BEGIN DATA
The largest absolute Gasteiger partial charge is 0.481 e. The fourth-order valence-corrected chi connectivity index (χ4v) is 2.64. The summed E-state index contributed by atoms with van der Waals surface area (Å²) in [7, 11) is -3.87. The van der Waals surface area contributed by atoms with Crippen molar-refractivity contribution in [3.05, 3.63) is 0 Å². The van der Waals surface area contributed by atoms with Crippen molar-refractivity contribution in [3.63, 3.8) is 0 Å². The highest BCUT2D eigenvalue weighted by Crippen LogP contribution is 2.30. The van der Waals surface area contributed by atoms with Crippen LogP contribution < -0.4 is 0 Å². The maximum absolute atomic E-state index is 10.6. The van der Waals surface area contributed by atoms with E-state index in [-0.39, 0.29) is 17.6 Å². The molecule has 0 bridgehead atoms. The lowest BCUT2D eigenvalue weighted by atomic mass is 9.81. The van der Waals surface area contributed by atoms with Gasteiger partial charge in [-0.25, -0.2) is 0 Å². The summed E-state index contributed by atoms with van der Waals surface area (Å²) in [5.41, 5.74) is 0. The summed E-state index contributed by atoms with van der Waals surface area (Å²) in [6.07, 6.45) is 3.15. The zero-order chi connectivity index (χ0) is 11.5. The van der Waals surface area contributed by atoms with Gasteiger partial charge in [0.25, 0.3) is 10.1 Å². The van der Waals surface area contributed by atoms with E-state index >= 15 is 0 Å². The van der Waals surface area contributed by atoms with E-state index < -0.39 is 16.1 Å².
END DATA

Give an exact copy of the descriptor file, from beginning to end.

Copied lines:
The largest absolute Gasteiger partial charge is 0.481 e. The fourth-order valence-corrected chi connectivity index (χ4v) is 2.64. The summed E-state index contributed by atoms with van der Waals surface area (Å²) in [7, 11) is -3.87. The van der Waals surface area contributed by atoms with Crippen molar-refractivity contribution in [3.05, 3.63) is 0 Å². The van der Waals surface area contributed by atoms with Crippen molar-refractivity contribution in [3.63, 3.8) is 0 Å². The highest BCUT2D eigenvalue weighted by Crippen LogP contribution is 2.30. The van der Waals surface area contributed by atoms with Crippen LogP contribution < -0.4 is 0 Å². The maximum absolute atomic E-state index is 10.6. The van der Waals surface area contributed by atoms with E-state index in [-0.39, 0.29) is 17.6 Å². The molecule has 0 bridgehead atoms. The lowest BCUT2D eigenvalue weighted by atomic mass is 9.81. The van der Waals surface area contributed by atoms with Gasteiger partial charge in [-0.25, -0.2) is 0 Å². The summed E-state index contributed by atoms with van der Waals surface area (Å²) in [5.41, 5.74) is 0. The summed E-state index contributed by atoms with van der Waals surface area (Å²) in [6.07, 6.45) is 3.15. The zero-order chi connectivity index (χ0) is 11.5. The van der Waals surface area contributed by atoms with Gasteiger partial charge in [0.25, 0.3) is 10.1 Å². The van der Waals surface area contributed by atoms with E-state index >= 15 is 0 Å². The van der Waals surface area contributed by atoms with E-state index < -0.39 is 16.1 Å².